White Bordeaux: 2014 vintage
With a focus on Château Smith Haut Lafitte
By Panos Kakaviatos for wine-chronicles.com
15 September 2020
Top three 2014 whites from this tasting? Domaine de Chevalier, Château Pape Clément and Château Smith Haut Lafitte
Last week Decanter Magazine published an article I wrote – subscribers only – about how fine dry white Bordeaux can be, with a focus on the Pessac-Léognan appellation. For that text, I tasted wines from the 2014 and 2015 vintages, as they show some age and because they are so different. Tasting notes in the article focused on 2015 for two reasons: (1) given global climate change, a warmer vintage like 2015 will become more common and (2) it seemed by and large more ready to drink in 2020. For either vintage, one best enjoys quality dry whites not immediately upon release, but at least with five years aging.
Worthy mention on how more humble wines from the Graves region – not just from the more elite Pessac-Léognan – did very well in the tasting I did for the article. Take for example Château de Chantegrive 2015. I served a bottle for friends who regularly drink fine wine, and they were happy: “A five-year-old white Bordeaux?” one almost exclaimed in posing the question. Yes it is, I affirmed. And it costs under $20 a bottle.
When I visited Domaine de Chevalier earlier this summer, owner Olivier Bernard had me taste other properties he sells that are Bordeaux AOC appellations and these, too, are fine dry whites. By the same token, I was invited to judge a series of Bordeaux AOC wines for the “Oscars of Bordeaux” and several did very well, as you can read here.
Given space considerations, I did not include formal tasting notes from the 2014 vintage, although referred to that year often in the text. In these pages, however, you get the 2014 tasting notes. It is important to take note of how all estates covered in the article have improved precision in winemaking and viticulture in recent years. Others, such as Domaine de Chevalier, have been long known for their high quality dry white wines (but never sitting on its laurels). Others are in the midst of change. You can read for example in Decanter about how well Château Malartic Lagravière has upped its game in recent years. And much can be said of improvements to come at Château La Louvière, which will be the subject of a future text in wine-chronicles.com, based on my visit there earlier this summer.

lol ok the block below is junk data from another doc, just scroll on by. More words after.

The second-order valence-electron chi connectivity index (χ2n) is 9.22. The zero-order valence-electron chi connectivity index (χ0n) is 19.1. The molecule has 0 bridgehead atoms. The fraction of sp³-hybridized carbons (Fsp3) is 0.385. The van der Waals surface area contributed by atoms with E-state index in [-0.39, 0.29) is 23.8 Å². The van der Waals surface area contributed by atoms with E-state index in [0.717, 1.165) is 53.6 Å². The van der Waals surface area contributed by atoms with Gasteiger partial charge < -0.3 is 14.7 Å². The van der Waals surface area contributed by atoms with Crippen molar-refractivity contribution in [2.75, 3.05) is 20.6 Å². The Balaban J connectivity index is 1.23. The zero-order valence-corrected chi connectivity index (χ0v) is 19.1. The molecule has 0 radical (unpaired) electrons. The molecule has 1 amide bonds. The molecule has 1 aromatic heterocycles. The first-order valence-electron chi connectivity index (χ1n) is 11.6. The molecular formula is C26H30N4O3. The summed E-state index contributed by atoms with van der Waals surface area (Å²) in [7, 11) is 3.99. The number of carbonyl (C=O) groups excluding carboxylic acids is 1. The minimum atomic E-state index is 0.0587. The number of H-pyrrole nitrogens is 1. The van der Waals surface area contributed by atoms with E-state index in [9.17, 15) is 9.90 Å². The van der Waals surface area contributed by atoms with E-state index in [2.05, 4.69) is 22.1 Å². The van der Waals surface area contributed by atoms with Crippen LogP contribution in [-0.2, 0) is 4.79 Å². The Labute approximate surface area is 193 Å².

Before you go to the tasting notes, here a focus on one estate that serves as a particularly great example of why white Bordeaux has become so interesting in recent years: Château Smith Haut Lafitte, as it is making some of the very best Bordeaux whites today.
Château Smith Haut Lafitte
Much has been said of the great work by the dynamic couple Florence and Daniel Cathiard to energize this estate since their purchase back in 1990: from rebuilding the cellars and making their own barrels since 1995, to innovative recycling that captures CO2 during fermentation and producing their own rootstocks on a private island in the Garonne.
Vineyard area covers 67 hectares, of which 56 are planted with grape varieties of 55% Cabernet Sauvignon, 35% Merlot and 10% Cabernet Franc. The remaining 11 are cultivated with 90% Sauvignon blanc, 5% Semillon and 5% Sauvignon Gris.
A more recent achievement last year was realized when the estate earned its “Agriculture Biologique” (organic agriculture) certification. Since 2018, half of its vineyards have been treated biodynamically.
It is worth noting that the château wasn’t making white wine at the time of the 1950s-era classification for the reds and whites of the Graves region. And yet, even before the Cathiards arrived at the scene, Château Smith Haut Lafitte was crafting good dry whites. Back in 2018, for example, the Cathiards invited me to a special vertical tasting of vintages ending in -8, and the 1988 white proved very tasty.
Since 1990, the quality of Smith Haut Lafitte whites (and reds) has steadily increased. Partly at least thanks to a study made over an 18-month period to map the terroir in great detail and adopt wine growing accordingly. To keep a close eye on ripening, the estate is assisted with a satellite system enabling a detailed view on each vine row.